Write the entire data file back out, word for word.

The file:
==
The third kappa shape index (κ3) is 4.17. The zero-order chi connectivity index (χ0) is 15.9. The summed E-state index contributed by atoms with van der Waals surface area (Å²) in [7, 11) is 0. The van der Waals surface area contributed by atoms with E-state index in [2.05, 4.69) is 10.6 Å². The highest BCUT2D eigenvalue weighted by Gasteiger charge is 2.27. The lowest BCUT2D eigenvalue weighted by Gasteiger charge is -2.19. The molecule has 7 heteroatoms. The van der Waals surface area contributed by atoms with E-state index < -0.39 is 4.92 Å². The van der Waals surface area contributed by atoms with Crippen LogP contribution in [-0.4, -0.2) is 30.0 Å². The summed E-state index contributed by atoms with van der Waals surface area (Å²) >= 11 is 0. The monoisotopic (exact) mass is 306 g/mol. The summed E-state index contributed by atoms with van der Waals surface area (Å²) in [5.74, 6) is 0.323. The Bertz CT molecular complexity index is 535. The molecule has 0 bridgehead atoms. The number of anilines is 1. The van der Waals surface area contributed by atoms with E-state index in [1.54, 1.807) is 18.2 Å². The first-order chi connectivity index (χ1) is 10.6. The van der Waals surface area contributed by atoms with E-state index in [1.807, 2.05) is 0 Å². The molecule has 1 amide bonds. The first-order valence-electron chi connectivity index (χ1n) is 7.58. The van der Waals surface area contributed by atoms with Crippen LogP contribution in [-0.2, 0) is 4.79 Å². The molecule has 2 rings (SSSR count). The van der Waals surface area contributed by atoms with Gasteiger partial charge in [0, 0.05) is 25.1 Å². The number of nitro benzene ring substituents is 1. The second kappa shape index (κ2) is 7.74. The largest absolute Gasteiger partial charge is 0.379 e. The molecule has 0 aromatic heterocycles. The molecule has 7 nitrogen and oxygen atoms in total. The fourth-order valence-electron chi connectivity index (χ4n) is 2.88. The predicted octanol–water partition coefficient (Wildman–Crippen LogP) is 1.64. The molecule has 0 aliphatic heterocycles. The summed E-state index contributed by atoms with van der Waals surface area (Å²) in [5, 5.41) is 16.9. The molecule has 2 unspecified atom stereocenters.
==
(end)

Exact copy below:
The third kappa shape index (κ3) is 4.17. The zero-order chi connectivity index (χ0) is 15.9. The summed E-state index contributed by atoms with van der Waals surface area (Å²) in [7, 11) is 0. The van der Waals surface area contributed by atoms with E-state index in [2.05, 4.69) is 10.6 Å². The highest BCUT2D eigenvalue weighted by Gasteiger charge is 2.27. The lowest BCUT2D eigenvalue weighted by Gasteiger charge is -2.19. The molecule has 7 heteroatoms. The van der Waals surface area contributed by atoms with E-state index < -0.39 is 4.92 Å². The van der Waals surface area contributed by atoms with Crippen LogP contribution in [-0.4, -0.2) is 30.0 Å². The summed E-state index contributed by atoms with van der Waals surface area (Å²) >= 11 is 0. The monoisotopic (exact) mass is 306 g/mol. The summed E-state index contributed by atoms with van der Waals surface area (Å²) in [5.74, 6) is 0.323. The Bertz CT molecular complexity index is 535. The molecule has 0 bridgehead atoms. The number of anilines is 1. The van der Waals surface area contributed by atoms with E-state index in [1.54, 1.807) is 18.2 Å². The first-order chi connectivity index (χ1) is 10.6. The van der Waals surface area contributed by atoms with E-state index in [1.807, 2.05) is 0 Å². The molecule has 1 amide bonds. The first-order valence-electron chi connectivity index (χ1n) is 7.58. The van der Waals surface area contributed by atoms with Crippen LogP contribution in [-0.2, 0) is 4.79 Å². The molecule has 2 rings (SSSR count). The van der Waals surface area contributed by atoms with Gasteiger partial charge in [0, 0.05) is 25.1 Å². The number of nitro benzene ring substituents is 1. The second kappa shape index (κ2) is 7.74. The largest absolute Gasteiger partial charge is 0.379 e. The molecule has 0 aromatic heterocycles. The molecule has 7 nitrogen and oxygen atoms in total. The fourth-order valence-electron chi connectivity index (χ4n) is 2.88. The predicted octanol–water partition coefficient (Wildman–Crippen LogP) is 1.64. The molecule has 0 aliphatic heterocycles. The summed E-state index contributed by atoms with van der Waals surface area (Å²) in [5, 5.41) is 16.9. The molecule has 2 unspecified atom stereocenters.